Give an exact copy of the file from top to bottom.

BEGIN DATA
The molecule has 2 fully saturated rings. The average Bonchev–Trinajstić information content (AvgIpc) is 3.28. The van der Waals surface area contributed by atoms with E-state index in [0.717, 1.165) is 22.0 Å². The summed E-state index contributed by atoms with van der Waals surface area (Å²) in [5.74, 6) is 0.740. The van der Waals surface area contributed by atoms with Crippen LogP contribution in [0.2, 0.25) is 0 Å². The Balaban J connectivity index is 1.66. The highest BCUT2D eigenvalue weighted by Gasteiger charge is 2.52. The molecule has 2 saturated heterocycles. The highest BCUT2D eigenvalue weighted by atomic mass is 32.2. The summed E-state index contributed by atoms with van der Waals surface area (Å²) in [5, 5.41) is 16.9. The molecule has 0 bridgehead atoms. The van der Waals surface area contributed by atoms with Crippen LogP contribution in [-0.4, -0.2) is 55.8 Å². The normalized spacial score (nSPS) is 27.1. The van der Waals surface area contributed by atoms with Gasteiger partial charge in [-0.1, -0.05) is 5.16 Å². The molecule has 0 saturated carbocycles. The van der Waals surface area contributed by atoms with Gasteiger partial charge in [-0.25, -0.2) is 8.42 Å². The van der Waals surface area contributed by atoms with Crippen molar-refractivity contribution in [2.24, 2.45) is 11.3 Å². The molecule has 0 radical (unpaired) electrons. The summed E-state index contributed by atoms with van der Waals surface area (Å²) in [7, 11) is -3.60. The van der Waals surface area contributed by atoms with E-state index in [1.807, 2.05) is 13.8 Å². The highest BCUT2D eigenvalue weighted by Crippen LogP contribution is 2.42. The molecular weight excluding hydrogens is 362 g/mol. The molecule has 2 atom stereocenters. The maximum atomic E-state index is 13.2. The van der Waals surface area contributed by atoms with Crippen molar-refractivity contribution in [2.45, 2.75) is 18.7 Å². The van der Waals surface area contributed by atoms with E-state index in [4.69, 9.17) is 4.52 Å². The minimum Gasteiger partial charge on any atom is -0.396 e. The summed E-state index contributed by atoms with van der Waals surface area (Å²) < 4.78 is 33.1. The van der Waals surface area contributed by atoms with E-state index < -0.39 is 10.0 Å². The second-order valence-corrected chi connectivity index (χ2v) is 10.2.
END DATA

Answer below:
The molecule has 2 fully saturated rings. The average Bonchev–Trinajstić information content (AvgIpc) is 3.28. The van der Waals surface area contributed by atoms with E-state index in [0.717, 1.165) is 22.0 Å². The summed E-state index contributed by atoms with van der Waals surface area (Å²) in [5.74, 6) is 0.740. The van der Waals surface area contributed by atoms with Crippen LogP contribution in [0.2, 0.25) is 0 Å². The Balaban J connectivity index is 1.66. The highest BCUT2D eigenvalue weighted by Gasteiger charge is 2.52. The molecule has 2 saturated heterocycles. The highest BCUT2D eigenvalue weighted by atomic mass is 32.2. The summed E-state index contributed by atoms with van der Waals surface area (Å²) in [5, 5.41) is 16.9. The molecule has 0 bridgehead atoms. The van der Waals surface area contributed by atoms with Crippen LogP contribution in [-0.4, -0.2) is 55.8 Å². The normalized spacial score (nSPS) is 27.1. The van der Waals surface area contributed by atoms with Gasteiger partial charge in [-0.1, -0.05) is 5.16 Å². The molecule has 0 saturated carbocycles. The van der Waals surface area contributed by atoms with Gasteiger partial charge in [-0.25, -0.2) is 8.42 Å². The van der Waals surface area contributed by atoms with Crippen molar-refractivity contribution in [2.24, 2.45) is 11.3 Å². The molecule has 0 radical (unpaired) electrons. The summed E-state index contributed by atoms with van der Waals surface area (Å²) in [7, 11) is -3.60. The van der Waals surface area contributed by atoms with E-state index in [1.807, 2.05) is 13.8 Å². The highest BCUT2D eigenvalue weighted by Crippen LogP contribution is 2.42. The molecular weight excluding hydrogens is 362 g/mol. The molecule has 2 atom stereocenters. The maximum atomic E-state index is 13.2. The van der Waals surface area contributed by atoms with Crippen molar-refractivity contribution in [2.45, 2.75) is 18.7 Å². The van der Waals surface area contributed by atoms with E-state index in [4.69, 9.17) is 4.52 Å². The minimum Gasteiger partial charge on any atom is -0.396 e. The summed E-state index contributed by atoms with van der Waals surface area (Å²) < 4.78 is 33.1. The van der Waals surface area contributed by atoms with E-state index < -0.39 is 10.0 Å². The second-order valence-corrected chi connectivity index (χ2v) is 10.2.